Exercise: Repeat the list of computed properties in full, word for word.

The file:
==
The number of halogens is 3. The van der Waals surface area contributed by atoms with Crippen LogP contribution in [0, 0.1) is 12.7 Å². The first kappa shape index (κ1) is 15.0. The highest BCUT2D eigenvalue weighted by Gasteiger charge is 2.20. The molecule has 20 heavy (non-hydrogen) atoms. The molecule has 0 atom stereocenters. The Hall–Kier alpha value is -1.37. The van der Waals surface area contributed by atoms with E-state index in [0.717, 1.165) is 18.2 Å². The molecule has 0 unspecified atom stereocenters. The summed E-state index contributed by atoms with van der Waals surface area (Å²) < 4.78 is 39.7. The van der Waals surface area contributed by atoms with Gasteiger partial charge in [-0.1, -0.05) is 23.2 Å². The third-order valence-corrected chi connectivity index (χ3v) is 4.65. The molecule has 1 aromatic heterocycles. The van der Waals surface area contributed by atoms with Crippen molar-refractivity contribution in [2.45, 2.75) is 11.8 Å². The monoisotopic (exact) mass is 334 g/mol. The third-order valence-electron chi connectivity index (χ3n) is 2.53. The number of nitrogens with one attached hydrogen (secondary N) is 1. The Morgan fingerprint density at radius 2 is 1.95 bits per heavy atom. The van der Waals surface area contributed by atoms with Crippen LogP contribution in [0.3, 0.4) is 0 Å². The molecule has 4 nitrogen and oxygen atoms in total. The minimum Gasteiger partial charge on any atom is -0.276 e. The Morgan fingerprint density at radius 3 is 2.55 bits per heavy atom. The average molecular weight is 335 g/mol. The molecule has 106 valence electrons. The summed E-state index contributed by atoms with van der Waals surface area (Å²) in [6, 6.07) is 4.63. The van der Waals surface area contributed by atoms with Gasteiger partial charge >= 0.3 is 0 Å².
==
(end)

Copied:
The number of halogens is 3. The van der Waals surface area contributed by atoms with Crippen LogP contribution in [0, 0.1) is 12.7 Å². The first kappa shape index (κ1) is 15.0. The highest BCUT2D eigenvalue weighted by Gasteiger charge is 2.20. The molecule has 20 heavy (non-hydrogen) atoms. The molecule has 0 atom stereocenters. The Hall–Kier alpha value is -1.37. The van der Waals surface area contributed by atoms with E-state index in [0.717, 1.165) is 18.2 Å². The molecule has 0 unspecified atom stereocenters. The summed E-state index contributed by atoms with van der Waals surface area (Å²) < 4.78 is 39.7. The van der Waals surface area contributed by atoms with Gasteiger partial charge in [-0.1, -0.05) is 23.2 Å². The third-order valence-corrected chi connectivity index (χ3v) is 4.65. The molecule has 1 aromatic heterocycles. The van der Waals surface area contributed by atoms with Crippen molar-refractivity contribution in [2.45, 2.75) is 11.8 Å². The monoisotopic (exact) mass is 334 g/mol. The third-order valence-electron chi connectivity index (χ3n) is 2.53. The number of nitrogens with one attached hydrogen (secondary N) is 1. The Morgan fingerprint density at radius 2 is 1.95 bits per heavy atom. The van der Waals surface area contributed by atoms with Crippen LogP contribution in [0.3, 0.4) is 0 Å². The molecule has 4 nitrogen and oxygen atoms in total. The minimum Gasteiger partial charge on any atom is -0.276 e. The Morgan fingerprint density at radius 3 is 2.55 bits per heavy atom. The average molecular weight is 335 g/mol. The molecule has 106 valence electrons. The summed E-state index contributed by atoms with van der Waals surface area (Å²) in [6, 6.07) is 4.63. The van der Waals surface area contributed by atoms with Gasteiger partial charge >= 0.3 is 0 Å².